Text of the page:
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This Week in Lazy Analogies: George O'Leary Equates SEC to Confederacy

O'Leary embarrasses himself with foolish claims against power conference autonomy.

Douglas Jones-US PRESSWIRE

If you didn't catch it yesterday, Central Florida coach George O'Leary, one of the sport's true pillars of integrity, had some choice words for Mike Slive's arguments for power conference autonomy:

They sound like the South during the Civil War. ... If they don't get their way, they're going to secede and start their own country. ... I think college football is in real trouble. ... They're trying to go the other way and create an even wider gap between the haves and have-nots," O'Leary told the Sentinel of the Power Five and the SEC's threats. "I think some of these schools have forgotten where they came from.

Unfortunately for O'Leary, he's got the analogy closer to backwards than right. Slive does want to play by his own rules, but whereas the Confederacy fought the Civil War in the name of state's rights to uphold slavery, the power conferences want greater autonomy in part to benefit exploited student athletes by using the conferences' resources to provide athletes with compensation, better health care, etc.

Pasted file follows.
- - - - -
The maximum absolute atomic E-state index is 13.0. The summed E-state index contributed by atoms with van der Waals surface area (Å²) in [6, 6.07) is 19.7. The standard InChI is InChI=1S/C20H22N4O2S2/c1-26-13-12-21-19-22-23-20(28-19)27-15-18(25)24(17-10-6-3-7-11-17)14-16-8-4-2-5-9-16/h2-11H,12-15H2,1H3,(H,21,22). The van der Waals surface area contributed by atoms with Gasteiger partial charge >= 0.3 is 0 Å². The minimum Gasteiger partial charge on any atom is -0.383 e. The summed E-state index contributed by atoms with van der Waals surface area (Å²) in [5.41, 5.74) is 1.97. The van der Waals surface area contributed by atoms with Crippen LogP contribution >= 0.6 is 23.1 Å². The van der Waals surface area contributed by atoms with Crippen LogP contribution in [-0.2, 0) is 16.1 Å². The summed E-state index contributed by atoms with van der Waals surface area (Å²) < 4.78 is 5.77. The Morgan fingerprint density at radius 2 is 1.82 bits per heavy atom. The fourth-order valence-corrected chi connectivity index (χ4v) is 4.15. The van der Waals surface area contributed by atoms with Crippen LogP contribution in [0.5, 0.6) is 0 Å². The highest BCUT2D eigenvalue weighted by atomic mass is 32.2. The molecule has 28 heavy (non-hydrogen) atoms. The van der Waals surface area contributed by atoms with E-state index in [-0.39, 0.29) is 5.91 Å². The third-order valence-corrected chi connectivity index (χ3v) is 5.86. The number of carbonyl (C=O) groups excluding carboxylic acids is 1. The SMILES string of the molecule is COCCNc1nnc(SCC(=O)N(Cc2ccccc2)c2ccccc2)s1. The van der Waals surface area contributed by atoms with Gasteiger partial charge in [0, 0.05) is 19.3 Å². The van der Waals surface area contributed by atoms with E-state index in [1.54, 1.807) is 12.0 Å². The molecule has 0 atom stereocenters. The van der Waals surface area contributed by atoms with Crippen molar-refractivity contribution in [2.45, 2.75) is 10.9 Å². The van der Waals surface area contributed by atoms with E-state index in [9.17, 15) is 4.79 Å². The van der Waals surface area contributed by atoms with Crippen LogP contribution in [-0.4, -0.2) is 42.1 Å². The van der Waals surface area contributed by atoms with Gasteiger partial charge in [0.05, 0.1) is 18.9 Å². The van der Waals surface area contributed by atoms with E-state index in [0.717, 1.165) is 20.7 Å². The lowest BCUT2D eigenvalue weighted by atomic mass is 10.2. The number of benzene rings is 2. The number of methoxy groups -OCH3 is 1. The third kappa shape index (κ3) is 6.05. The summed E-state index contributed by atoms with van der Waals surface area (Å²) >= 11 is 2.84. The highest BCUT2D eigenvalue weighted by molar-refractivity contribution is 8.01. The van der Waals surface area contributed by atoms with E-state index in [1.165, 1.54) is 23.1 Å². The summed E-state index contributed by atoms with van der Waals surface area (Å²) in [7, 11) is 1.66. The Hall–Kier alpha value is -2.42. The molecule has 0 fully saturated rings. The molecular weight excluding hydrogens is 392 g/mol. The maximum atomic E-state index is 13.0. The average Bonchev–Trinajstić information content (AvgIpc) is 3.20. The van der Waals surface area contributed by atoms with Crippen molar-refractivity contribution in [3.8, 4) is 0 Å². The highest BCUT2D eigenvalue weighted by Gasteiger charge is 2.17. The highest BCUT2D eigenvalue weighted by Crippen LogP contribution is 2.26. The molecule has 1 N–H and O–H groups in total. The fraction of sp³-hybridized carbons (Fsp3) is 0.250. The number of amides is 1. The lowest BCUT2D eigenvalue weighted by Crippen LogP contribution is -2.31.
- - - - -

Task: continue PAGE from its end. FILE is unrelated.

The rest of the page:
Granted, O'Leary is right that power conference autonomy will create separation between  power and "mid-major" conferences. Thus, not coincidentally, autonomy will hurt programs like Central Florida, which thought it had finally made the big time when the breakup of the old Big East created the conditions necessary for UCF to jump to the the American Athletic Conference. If allowed to create their own athlete-friendly regulations, power conference programs will have yet another recruiting tool at their disposal to use to make sure talented athletes come to one of their schools instead of a school that doesn't have the resources necessary to provide such benefits.

Still, such a situation will be a net plus for student athletes; at least some athletes will enjoy improved circumstances and a bigger stake in the money they earn for their institutions.

But hey, why should O'Leary let these facts stand in the way of his brilliant analogy? Certainly such facts don't negate the intrinsic historical line of descent between the Confederacy and any traditional southern institution making a power play.

I wonder if O'Leary mentioned his Princeton History Ph.D. to the reporter when he made this claim?